The 2017 World Series: when the advertising Rubicon was crossed


I am not one of those people who think that advertising is inherently evil. Not by a long shot. Advertising helps pay my salary and, for my entire life, has made most of the entertainment I consume possible, often free of charge to me. It’s a fact of life in our society. Sometimes it’s annoying, sometimes it’s entertaining. In certain, narrow cases I worry that it’s destructive, but for the most part I think it’s benign. Everyone’s gotta pay the bills, professional sports and professional sports media included. Most of us have developed pretty decent filters and a healthy skepticism when it comes to commercials.

That said, I feel like we’ve crossed some sort of line with this year’s World Series when it comes to advertising. The line which, generally speaking, had kept the advertising largely separate from the game itself.

I and basically everyone watching the game at home first noticed this last night, soon after the first pitch. Check out the YouTube Ad placement:

That “play” button is smack dab in the middle of the screen, just as it would be for an actual YouTube video. Heck, when a right-handed batter was up, the thing looked like it was actually hovering in front of the umpire’s shoulder or catcher’s head. It was unquestionably designed to be there and YouTube is likely pleased that everyone was talking about it during the game and continues to talk about it today. For fans, however, it was distracting, taking us out of the action for a moment or two on multiple occasions. It may have made me think of YouTube more, but it made me think less of them and less of Major League Baseball for cluttering up my viewing experience.

Later in the game we saw what, I think anyway, was the first visual, in-game, split-screen advertisement in the World Series. Yes, announcers have read promos for years and in-game events ranging from pitching changes to pinch hits to stolen bases to grand slams have long had distinct sponsors. Likewise, almost all local broadcasts have branded graphics which, briefly anyway, are superimposed over the action. Last night, however, there were mid-inning ads for Wendy’s. They took up more than half of the screen, with the game “action” (they occurred during mound visits and brief delays) relegated to a small box on the left.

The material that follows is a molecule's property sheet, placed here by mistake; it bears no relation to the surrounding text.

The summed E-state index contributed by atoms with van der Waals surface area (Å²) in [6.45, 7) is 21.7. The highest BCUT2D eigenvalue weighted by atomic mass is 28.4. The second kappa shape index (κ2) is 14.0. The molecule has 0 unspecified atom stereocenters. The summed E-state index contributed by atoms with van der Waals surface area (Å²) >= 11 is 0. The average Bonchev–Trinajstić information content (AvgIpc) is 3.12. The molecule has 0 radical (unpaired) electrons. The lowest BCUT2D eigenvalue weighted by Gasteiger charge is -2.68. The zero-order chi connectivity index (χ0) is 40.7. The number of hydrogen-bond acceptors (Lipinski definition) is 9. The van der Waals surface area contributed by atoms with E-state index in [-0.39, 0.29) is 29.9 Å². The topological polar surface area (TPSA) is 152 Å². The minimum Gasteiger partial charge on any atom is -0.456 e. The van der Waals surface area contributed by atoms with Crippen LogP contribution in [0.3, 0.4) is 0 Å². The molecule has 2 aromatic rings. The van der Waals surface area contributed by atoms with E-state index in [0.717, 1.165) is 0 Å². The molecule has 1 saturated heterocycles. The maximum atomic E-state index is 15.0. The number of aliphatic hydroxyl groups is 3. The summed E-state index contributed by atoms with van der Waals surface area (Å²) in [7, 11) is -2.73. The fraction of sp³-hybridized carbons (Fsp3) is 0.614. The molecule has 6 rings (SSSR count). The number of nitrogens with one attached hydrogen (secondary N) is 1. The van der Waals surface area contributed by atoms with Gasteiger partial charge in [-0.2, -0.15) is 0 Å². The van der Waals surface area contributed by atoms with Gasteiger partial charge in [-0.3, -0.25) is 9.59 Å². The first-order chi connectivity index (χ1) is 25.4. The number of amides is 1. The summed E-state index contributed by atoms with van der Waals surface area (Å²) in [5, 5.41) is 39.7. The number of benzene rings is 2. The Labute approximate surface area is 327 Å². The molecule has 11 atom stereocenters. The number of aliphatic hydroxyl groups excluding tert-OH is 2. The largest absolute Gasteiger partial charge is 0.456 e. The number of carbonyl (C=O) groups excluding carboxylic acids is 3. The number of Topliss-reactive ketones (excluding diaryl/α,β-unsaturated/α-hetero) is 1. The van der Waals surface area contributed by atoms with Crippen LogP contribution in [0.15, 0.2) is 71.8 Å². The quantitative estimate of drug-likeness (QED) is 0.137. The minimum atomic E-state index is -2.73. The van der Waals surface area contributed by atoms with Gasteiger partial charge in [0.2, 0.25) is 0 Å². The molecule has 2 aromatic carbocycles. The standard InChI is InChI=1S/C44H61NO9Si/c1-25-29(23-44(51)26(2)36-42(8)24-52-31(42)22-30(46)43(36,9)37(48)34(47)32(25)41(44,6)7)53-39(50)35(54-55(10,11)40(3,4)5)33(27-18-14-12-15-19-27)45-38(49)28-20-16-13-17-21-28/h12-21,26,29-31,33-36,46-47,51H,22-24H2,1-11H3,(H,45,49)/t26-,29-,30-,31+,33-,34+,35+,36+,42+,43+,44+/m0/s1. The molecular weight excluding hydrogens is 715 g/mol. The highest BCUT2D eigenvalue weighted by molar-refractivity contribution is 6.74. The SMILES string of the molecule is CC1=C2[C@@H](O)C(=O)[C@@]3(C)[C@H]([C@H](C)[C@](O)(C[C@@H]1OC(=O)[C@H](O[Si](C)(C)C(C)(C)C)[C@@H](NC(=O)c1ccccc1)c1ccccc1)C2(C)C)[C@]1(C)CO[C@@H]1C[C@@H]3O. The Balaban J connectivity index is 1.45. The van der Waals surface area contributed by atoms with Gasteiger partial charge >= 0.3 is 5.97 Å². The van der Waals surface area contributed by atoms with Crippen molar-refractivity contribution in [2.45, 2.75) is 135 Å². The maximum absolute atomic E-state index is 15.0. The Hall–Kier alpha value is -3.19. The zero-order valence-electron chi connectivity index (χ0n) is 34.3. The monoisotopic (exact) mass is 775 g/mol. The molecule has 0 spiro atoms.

Like I said, native advertising in a game is not new — last year T-mobile sponsored mid-game breakaways to the studio hosts during the Series — but this split-screen thing seemed to take it to a different level. It wasn’t terribly distracting. Indeed, if baseball wanted to do more of these ads in lieu of the extended commercial breaks we see in the postseason I’d be OK with it. It’s always the case, however, that new forms of advertising are never an “or” proposition. They’re an “and” proposition. As long as companies will pay for the time, we’ll see long breaks and the in-game ads.

The final bit of creeping advertising I noticed is far more troubling to me and, in many ways, rather pathetic. Here are two passages from Game 1 stories on, written by two of the very best baseball writers around: Richard Justice and my former NBC colleague Joe Posnanski, respectively:

Verlander has started eight games for his new team, and the Astros have won them all. He pitched once in relief, and Houston won that one, too. Now, after a 3-1 loss on Tuesday in Game 1 of the World Series presented by YouTube TV, the Astros are turning to Verlander again.


Yes, Kershaw’s destiny always pointed to here, to Koufax’s mound (albeit somewhat lower), for Game 1 of the World Series presented by YouTube TV, a 3-1 Dodgers win. But the journey turned out quite a bit different than Kershaw expected.

Did you know you were watching “The World Series Presented by YouTube TV,” or were you so dumb that you thought you were just watching the plain old “World Series?” By the same token did you know you were watching the “NLCS Presented by Camping World?” Because you were. If you were ignorant of this you can be forgiven, however, because unlike me you don’t get the MLB press releases announcing the league’s corporate sponsorships.